Quo Vadis, LCMS?

Calvary_Lutheran_Church_near_Bradley,_South_Dakota

That’s the title of a presentation I offered this past week at the Best Practices for Ministry Conference in Phoenix. Hosted by Christ Church Lutheran (that’s their correct name), this conference is now the largest single conference in The Lutheran Church—Missouri Synod. Christ Church provides the venue, meals, atmosphere, and opportunity for over 2,200 people, pastors and educators to gather and to share ideas and best practices for mission and ministry.

My presentation, subtitled: Wine, Women, Worship, Witness, Warfare, was based on the question “Where are you going, LCMS?” Here are a few excerpts:

Introduction: During the past 52 years I’ve served The Lutheran Church—Missouri Synod in numerous capacities. Throughout those years I’ve experienced its strength, beauty, and weakness. Today I share my heartfelt perspectives on matters that hinder the health and growth of our beloved synod. I pray this offering will stimulate healthy, responsible, evangelical conversation among us, to the glory of God and the building of his Church on earth.

Wine: [In our Synod] the Lord’s Supper has become a source of division and offense rather than the expression of unity and powerful force for conversion and spiritual sustenance it is intended to be. Unless and until we resolve the issue of what is called “close” or “closed” communion among us, the LCMS will continue to be seen as a group of separatistic sectarians and will continue to bring unnecessary offense to repentant Christian sinners who hunger and thirst after the miraculous and life giving blessings offered in this precious gift of God.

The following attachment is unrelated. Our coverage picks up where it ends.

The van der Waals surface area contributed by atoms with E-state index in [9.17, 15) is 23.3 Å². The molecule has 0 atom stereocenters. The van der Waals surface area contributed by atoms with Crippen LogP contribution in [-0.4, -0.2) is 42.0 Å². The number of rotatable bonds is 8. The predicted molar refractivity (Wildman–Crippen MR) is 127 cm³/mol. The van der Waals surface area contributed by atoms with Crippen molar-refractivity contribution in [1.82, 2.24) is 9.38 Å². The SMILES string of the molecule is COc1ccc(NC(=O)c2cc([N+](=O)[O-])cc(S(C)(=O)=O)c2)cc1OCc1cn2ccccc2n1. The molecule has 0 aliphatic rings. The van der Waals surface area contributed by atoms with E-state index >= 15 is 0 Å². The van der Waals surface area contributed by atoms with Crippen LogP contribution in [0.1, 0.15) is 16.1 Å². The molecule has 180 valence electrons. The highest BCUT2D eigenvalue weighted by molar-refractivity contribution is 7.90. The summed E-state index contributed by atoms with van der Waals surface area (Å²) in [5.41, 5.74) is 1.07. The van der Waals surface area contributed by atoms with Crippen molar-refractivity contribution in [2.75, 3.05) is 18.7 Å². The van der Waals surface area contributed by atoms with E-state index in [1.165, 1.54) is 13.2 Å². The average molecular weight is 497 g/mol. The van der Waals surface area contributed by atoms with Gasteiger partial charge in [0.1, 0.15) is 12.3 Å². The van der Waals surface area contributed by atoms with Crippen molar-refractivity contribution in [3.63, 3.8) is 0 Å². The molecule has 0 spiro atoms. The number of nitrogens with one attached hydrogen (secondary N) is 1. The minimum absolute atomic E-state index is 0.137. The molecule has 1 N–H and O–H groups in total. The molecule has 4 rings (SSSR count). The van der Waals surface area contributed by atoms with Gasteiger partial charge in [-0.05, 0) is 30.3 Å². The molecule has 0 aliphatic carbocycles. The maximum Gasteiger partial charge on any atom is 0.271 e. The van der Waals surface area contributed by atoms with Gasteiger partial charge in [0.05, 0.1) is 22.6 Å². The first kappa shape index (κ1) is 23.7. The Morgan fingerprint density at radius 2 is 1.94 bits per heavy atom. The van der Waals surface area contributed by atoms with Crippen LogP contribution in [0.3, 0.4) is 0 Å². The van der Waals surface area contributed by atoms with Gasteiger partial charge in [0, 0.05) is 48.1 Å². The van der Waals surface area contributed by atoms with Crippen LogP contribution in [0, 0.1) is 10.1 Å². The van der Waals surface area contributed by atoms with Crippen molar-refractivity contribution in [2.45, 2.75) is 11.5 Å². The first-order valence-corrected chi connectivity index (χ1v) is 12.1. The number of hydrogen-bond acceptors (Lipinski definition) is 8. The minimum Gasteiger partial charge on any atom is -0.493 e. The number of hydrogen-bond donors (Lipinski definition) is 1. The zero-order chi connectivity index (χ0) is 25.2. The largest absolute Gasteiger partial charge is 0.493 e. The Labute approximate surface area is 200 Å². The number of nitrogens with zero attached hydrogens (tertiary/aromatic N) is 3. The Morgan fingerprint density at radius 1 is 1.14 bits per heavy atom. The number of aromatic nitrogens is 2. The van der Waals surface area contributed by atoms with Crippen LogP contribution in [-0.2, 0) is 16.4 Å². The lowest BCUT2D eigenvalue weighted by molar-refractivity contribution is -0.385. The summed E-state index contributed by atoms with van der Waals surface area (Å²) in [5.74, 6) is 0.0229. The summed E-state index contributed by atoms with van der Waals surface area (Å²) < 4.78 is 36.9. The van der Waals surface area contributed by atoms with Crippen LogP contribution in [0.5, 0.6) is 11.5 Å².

Women: I’m not arguing for a de facto reversal of our Synod’s position against ordination of women. I’m simply saying that women in Holy Scripture appear to have been entrusted with greater responsibility than our Synod has given to women today, e.g., the role of prophetess. We cannot ignore the exodus from our church body of spiritually gifted women who see our position of limiting the role of women as, at best, not clearly supported by Scripture and, at worst, misogynistic.

Worship: Some in our Synod maintain that the only true and pure worship must come exclusively from officially approved Synod hymnals. Others obviously disagree. Congregations utilizing a variety of worship formats are experiencing an amazingly high percentage of all new adult confirmations in the Synod. The implications of such objective facts cannot be ignored.

Witness: There must be no compromise, no apology, no confusion about our Christian witness whenever we have the opportunity to share it by “offering prayers, speaking, and reading Scripture” in public gatherings. Unless and until we in the LCMS get over our reticence and reluctance to give witness to Christ anytime, anywhere, under any circumstance, using testimony, dialog, prayer, preaching, or any other means of communication, we will fail to demonstrate the boldness and compassion so desperately needed by people in our country and world who live in darkness, desperation, and despair.

Warfare: When the unbelieving world sees and hears how disrespectfully we treat one another, they want nothing to do with us. All the insistence in the world about pure doctrine pales into insignificance when outsiders fail to see what we proclaim … that we love one another.

My Best Practices presentation was a slightly revised version of an article published by Lutheran Society for Missiology in the May 2017 edition of Lutheran Mission Matters, available at https://www.lsfm.global/LMM-5-17.html.

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